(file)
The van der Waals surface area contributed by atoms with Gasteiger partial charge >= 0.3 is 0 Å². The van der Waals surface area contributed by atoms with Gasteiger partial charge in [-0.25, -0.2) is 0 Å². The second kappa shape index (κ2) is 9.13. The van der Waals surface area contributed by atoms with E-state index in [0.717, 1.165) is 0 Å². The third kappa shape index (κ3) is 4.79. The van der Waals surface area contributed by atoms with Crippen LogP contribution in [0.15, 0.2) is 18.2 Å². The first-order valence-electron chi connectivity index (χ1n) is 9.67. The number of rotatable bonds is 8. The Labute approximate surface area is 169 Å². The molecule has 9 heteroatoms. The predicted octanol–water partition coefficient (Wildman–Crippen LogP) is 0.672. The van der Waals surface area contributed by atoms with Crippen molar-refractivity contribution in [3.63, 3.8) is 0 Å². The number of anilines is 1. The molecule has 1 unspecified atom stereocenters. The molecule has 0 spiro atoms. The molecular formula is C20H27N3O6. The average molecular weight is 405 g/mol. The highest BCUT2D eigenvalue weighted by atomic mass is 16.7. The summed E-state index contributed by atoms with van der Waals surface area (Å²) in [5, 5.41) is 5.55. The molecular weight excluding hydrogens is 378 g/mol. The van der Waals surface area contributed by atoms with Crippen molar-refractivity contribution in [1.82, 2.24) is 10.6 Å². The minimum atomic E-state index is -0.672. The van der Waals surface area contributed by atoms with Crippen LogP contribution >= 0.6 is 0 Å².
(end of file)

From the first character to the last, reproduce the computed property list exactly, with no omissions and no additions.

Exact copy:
The van der Waals surface area contributed by atoms with Gasteiger partial charge >= 0.3 is 0 Å². The van der Waals surface area contributed by atoms with Gasteiger partial charge in [-0.25, -0.2) is 0 Å². The second kappa shape index (κ2) is 9.13. The van der Waals surface area contributed by atoms with E-state index in [0.717, 1.165) is 0 Å². The third kappa shape index (κ3) is 4.79. The van der Waals surface area contributed by atoms with Crippen LogP contribution in [0.15, 0.2) is 18.2 Å². The first-order valence-electron chi connectivity index (χ1n) is 9.67. The number of rotatable bonds is 8. The Labute approximate surface area is 169 Å². The molecule has 9 heteroatoms. The predicted octanol–water partition coefficient (Wildman–Crippen LogP) is 0.672. The van der Waals surface area contributed by atoms with Crippen molar-refractivity contribution in [3.63, 3.8) is 0 Å². The number of anilines is 1. The molecule has 1 unspecified atom stereocenters. The molecule has 0 spiro atoms. The molecular formula is C20H27N3O6. The average molecular weight is 405 g/mol. The highest BCUT2D eigenvalue weighted by atomic mass is 16.7. The summed E-state index contributed by atoms with van der Waals surface area (Å²) in [5, 5.41) is 5.55. The molecular weight excluding hydrogens is 378 g/mol. The van der Waals surface area contributed by atoms with Crippen molar-refractivity contribution in [1.82, 2.24) is 10.6 Å². The minimum atomic E-state index is -0.672. The van der Waals surface area contributed by atoms with Crippen LogP contribution >= 0.6 is 0 Å².